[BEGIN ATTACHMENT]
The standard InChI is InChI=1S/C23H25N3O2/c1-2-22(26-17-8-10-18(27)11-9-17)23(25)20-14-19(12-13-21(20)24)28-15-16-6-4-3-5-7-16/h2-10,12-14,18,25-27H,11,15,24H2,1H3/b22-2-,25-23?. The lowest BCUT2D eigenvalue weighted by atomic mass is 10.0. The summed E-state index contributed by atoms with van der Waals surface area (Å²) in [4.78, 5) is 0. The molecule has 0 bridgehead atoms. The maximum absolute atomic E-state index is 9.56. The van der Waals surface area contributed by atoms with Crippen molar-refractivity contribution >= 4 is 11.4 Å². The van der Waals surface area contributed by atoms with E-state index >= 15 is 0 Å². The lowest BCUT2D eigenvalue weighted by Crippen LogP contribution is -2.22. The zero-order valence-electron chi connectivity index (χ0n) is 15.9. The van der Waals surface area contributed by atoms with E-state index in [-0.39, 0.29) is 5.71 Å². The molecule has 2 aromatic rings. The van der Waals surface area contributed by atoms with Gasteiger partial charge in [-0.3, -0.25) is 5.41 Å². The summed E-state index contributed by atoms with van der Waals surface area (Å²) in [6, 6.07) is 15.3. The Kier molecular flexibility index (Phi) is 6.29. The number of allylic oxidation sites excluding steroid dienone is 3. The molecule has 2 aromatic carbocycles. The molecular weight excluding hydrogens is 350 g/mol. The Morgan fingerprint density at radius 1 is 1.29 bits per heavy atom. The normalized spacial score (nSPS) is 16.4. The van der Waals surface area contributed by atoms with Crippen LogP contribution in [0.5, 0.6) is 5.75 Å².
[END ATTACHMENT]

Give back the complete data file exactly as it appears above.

The standard InChI is InChI=1S/C23H25N3O2/c1-2-22(26-17-8-10-18(27)11-9-17)23(25)20-14-19(12-13-21(20)24)28-15-16-6-4-3-5-7-16/h2-10,12-14,18,25-27H,11,15,24H2,1H3/b22-2-,25-23?. The lowest BCUT2D eigenvalue weighted by atomic mass is 10.0. The summed E-state index contributed by atoms with van der Waals surface area (Å²) in [4.78, 5) is 0. The molecule has 0 bridgehead atoms. The maximum absolute atomic E-state index is 9.56. The van der Waals surface area contributed by atoms with Crippen molar-refractivity contribution >= 4 is 11.4 Å². The van der Waals surface area contributed by atoms with E-state index >= 15 is 0 Å². The lowest BCUT2D eigenvalue weighted by Crippen LogP contribution is -2.22. The zero-order valence-electron chi connectivity index (χ0n) is 15.9. The van der Waals surface area contributed by atoms with E-state index in [-0.39, 0.29) is 5.71 Å². The molecule has 2 aromatic rings. The van der Waals surface area contributed by atoms with Gasteiger partial charge in [-0.3, -0.25) is 5.41 Å². The summed E-state index contributed by atoms with van der Waals surface area (Å²) in [6, 6.07) is 15.3. The Kier molecular flexibility index (Phi) is 6.29. The number of allylic oxidation sites excluding steroid dienone is 3. The molecule has 2 aromatic carbocycles. The molecular weight excluding hydrogens is 350 g/mol. The Morgan fingerprint density at radius 1 is 1.29 bits per heavy atom. The normalized spacial score (nSPS) is 16.4. The van der Waals surface area contributed by atoms with Crippen LogP contribution in [0.5, 0.6) is 5.75 Å².